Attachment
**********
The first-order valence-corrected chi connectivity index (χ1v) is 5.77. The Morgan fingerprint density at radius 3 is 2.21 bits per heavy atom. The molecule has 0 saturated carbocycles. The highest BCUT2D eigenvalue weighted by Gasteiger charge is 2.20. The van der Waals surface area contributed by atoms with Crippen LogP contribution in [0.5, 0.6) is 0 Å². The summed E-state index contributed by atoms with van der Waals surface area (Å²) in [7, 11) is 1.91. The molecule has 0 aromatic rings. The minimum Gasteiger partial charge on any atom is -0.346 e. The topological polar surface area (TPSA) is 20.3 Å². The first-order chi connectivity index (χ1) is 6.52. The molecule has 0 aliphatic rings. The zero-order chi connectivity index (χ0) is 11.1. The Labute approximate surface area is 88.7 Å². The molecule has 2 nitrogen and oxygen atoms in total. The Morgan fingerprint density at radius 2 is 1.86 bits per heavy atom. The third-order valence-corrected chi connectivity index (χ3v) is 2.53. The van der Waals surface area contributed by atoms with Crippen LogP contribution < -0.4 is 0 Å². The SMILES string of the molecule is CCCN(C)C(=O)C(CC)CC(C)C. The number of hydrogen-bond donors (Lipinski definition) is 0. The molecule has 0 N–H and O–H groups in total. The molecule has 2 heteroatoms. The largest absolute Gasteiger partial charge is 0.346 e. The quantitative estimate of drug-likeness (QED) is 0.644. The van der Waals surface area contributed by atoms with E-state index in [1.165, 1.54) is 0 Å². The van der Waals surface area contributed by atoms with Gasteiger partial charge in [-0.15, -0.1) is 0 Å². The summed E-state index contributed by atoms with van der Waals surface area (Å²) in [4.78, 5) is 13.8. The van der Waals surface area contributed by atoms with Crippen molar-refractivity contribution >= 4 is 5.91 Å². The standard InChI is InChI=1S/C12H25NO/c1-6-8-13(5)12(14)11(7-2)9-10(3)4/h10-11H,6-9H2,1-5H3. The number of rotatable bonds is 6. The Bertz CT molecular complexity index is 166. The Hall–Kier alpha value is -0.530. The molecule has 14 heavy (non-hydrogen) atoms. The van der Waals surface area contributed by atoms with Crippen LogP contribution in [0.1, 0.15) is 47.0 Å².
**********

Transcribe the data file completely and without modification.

The first-order valence-corrected chi connectivity index (χ1v) is 5.77. The Morgan fingerprint density at radius 3 is 2.21 bits per heavy atom. The molecule has 0 saturated carbocycles. The highest BCUT2D eigenvalue weighted by Gasteiger charge is 2.20. The van der Waals surface area contributed by atoms with Crippen LogP contribution in [0.5, 0.6) is 0 Å². The summed E-state index contributed by atoms with van der Waals surface area (Å²) in [7, 11) is 1.91. The molecule has 0 aromatic rings. The minimum Gasteiger partial charge on any atom is -0.346 e. The topological polar surface area (TPSA) is 20.3 Å². The first-order chi connectivity index (χ1) is 6.52. The molecule has 0 aliphatic rings. The zero-order chi connectivity index (χ0) is 11.1. The Labute approximate surface area is 88.7 Å². The molecule has 2 nitrogen and oxygen atoms in total. The Morgan fingerprint density at radius 2 is 1.86 bits per heavy atom. The third-order valence-corrected chi connectivity index (χ3v) is 2.53. The van der Waals surface area contributed by atoms with Crippen LogP contribution < -0.4 is 0 Å². The SMILES string of the molecule is CCCN(C)C(=O)C(CC)CC(C)C. The number of hydrogen-bond donors (Lipinski definition) is 0. The molecule has 0 N–H and O–H groups in total. The molecule has 2 heteroatoms. The largest absolute Gasteiger partial charge is 0.346 e. The quantitative estimate of drug-likeness (QED) is 0.644. The van der Waals surface area contributed by atoms with E-state index in [1.165, 1.54) is 0 Å². The van der Waals surface area contributed by atoms with Gasteiger partial charge in [-0.15, -0.1) is 0 Å². The summed E-state index contributed by atoms with van der Waals surface area (Å²) in [4.78, 5) is 13.8. The van der Waals surface area contributed by atoms with Crippen molar-refractivity contribution >= 4 is 5.91 Å². The standard InChI is InChI=1S/C12H25NO/c1-6-8-13(5)12(14)11(7-2)9-10(3)4/h10-11H,6-9H2,1-5H3. The number of rotatable bonds is 6. The Bertz CT molecular complexity index is 166. The Hall–Kier alpha value is -0.530. The molecule has 14 heavy (non-hydrogen) atoms. The van der Waals surface area contributed by atoms with Crippen LogP contribution in [0.1, 0.15) is 47.0 Å².